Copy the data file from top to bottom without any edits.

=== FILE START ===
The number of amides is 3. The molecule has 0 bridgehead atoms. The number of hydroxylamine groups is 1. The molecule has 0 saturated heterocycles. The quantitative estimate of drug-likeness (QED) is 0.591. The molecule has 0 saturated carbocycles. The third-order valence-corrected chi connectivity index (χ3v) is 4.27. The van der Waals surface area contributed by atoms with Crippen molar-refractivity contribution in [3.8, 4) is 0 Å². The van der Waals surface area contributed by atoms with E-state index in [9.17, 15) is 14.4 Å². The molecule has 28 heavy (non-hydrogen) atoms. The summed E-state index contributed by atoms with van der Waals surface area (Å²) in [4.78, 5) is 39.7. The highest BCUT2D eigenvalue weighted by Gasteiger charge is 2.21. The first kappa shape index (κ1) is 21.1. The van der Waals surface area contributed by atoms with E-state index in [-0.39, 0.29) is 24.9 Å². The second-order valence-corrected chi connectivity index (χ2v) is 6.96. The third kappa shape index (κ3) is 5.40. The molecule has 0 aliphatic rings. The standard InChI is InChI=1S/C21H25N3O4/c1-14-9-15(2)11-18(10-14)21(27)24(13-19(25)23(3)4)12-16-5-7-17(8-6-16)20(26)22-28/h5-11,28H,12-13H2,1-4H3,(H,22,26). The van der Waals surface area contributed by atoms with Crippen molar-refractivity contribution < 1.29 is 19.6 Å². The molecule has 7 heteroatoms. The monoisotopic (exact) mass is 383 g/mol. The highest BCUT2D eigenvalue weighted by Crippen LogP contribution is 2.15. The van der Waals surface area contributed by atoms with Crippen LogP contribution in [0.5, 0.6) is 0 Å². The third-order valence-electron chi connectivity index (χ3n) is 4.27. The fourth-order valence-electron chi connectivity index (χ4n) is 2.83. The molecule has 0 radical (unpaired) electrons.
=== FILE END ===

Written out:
The number of amides is 3. The molecule has 0 bridgehead atoms. The number of hydroxylamine groups is 1. The molecule has 0 saturated heterocycles. The quantitative estimate of drug-likeness (QED) is 0.591. The molecule has 0 saturated carbocycles. The third-order valence-corrected chi connectivity index (χ3v) is 4.27. The van der Waals surface area contributed by atoms with Crippen molar-refractivity contribution in [3.8, 4) is 0 Å². The van der Waals surface area contributed by atoms with E-state index in [9.17, 15) is 14.4 Å². The molecule has 28 heavy (non-hydrogen) atoms. The summed E-state index contributed by atoms with van der Waals surface area (Å²) in [4.78, 5) is 39.7. The highest BCUT2D eigenvalue weighted by Gasteiger charge is 2.21. The first kappa shape index (κ1) is 21.1. The van der Waals surface area contributed by atoms with E-state index in [-0.39, 0.29) is 24.9 Å². The second-order valence-corrected chi connectivity index (χ2v) is 6.96. The third kappa shape index (κ3) is 5.40. The molecule has 0 aliphatic rings. The standard InChI is InChI=1S/C21H25N3O4/c1-14-9-15(2)11-18(10-14)21(27)24(13-19(25)23(3)4)12-16-5-7-17(8-6-16)20(26)22-28/h5-11,28H,12-13H2,1-4H3,(H,22,26). The van der Waals surface area contributed by atoms with Crippen molar-refractivity contribution < 1.29 is 19.6 Å². The molecule has 7 heteroatoms. The monoisotopic (exact) mass is 383 g/mol. The highest BCUT2D eigenvalue weighted by Crippen LogP contribution is 2.15. The van der Waals surface area contributed by atoms with Crippen LogP contribution in [0.5, 0.6) is 0 Å². The third-order valence-electron chi connectivity index (χ3n) is 4.27. The fourth-order valence-electron chi connectivity index (χ4n) is 2.83. The molecule has 0 radical (unpaired) electrons.